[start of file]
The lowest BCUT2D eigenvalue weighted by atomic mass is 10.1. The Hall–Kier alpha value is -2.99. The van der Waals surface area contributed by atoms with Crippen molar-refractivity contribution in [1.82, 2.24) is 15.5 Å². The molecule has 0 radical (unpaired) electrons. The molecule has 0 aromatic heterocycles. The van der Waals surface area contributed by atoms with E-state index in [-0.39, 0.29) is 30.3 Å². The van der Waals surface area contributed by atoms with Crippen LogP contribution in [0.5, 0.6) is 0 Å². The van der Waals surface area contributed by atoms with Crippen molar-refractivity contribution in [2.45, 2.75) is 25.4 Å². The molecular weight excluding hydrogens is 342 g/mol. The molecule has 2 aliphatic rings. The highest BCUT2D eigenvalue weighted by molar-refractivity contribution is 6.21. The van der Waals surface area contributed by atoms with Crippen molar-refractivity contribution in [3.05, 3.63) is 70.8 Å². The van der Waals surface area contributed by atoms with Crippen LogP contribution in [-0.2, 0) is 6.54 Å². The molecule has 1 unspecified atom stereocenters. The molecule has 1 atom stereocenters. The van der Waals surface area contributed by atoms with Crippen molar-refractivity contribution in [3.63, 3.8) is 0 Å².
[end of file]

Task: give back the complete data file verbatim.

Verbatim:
The lowest BCUT2D eigenvalue weighted by atomic mass is 10.1. The Hall–Kier alpha value is -2.99. The van der Waals surface area contributed by atoms with Crippen molar-refractivity contribution in [1.82, 2.24) is 15.5 Å². The molecule has 0 radical (unpaired) electrons. The molecule has 0 aromatic heterocycles. The van der Waals surface area contributed by atoms with E-state index in [-0.39, 0.29) is 30.3 Å². The van der Waals surface area contributed by atoms with Crippen LogP contribution in [0.5, 0.6) is 0 Å². The van der Waals surface area contributed by atoms with Crippen molar-refractivity contribution in [2.45, 2.75) is 25.4 Å². The molecular weight excluding hydrogens is 342 g/mol. The molecule has 2 aliphatic rings. The highest BCUT2D eigenvalue weighted by molar-refractivity contribution is 6.21. The van der Waals surface area contributed by atoms with Crippen molar-refractivity contribution in [3.05, 3.63) is 70.8 Å². The van der Waals surface area contributed by atoms with Crippen LogP contribution in [-0.2, 0) is 6.54 Å². The molecule has 1 unspecified atom stereocenters. The molecule has 1 atom stereocenters. The van der Waals surface area contributed by atoms with Crippen molar-refractivity contribution in [3.63, 3.8) is 0 Å².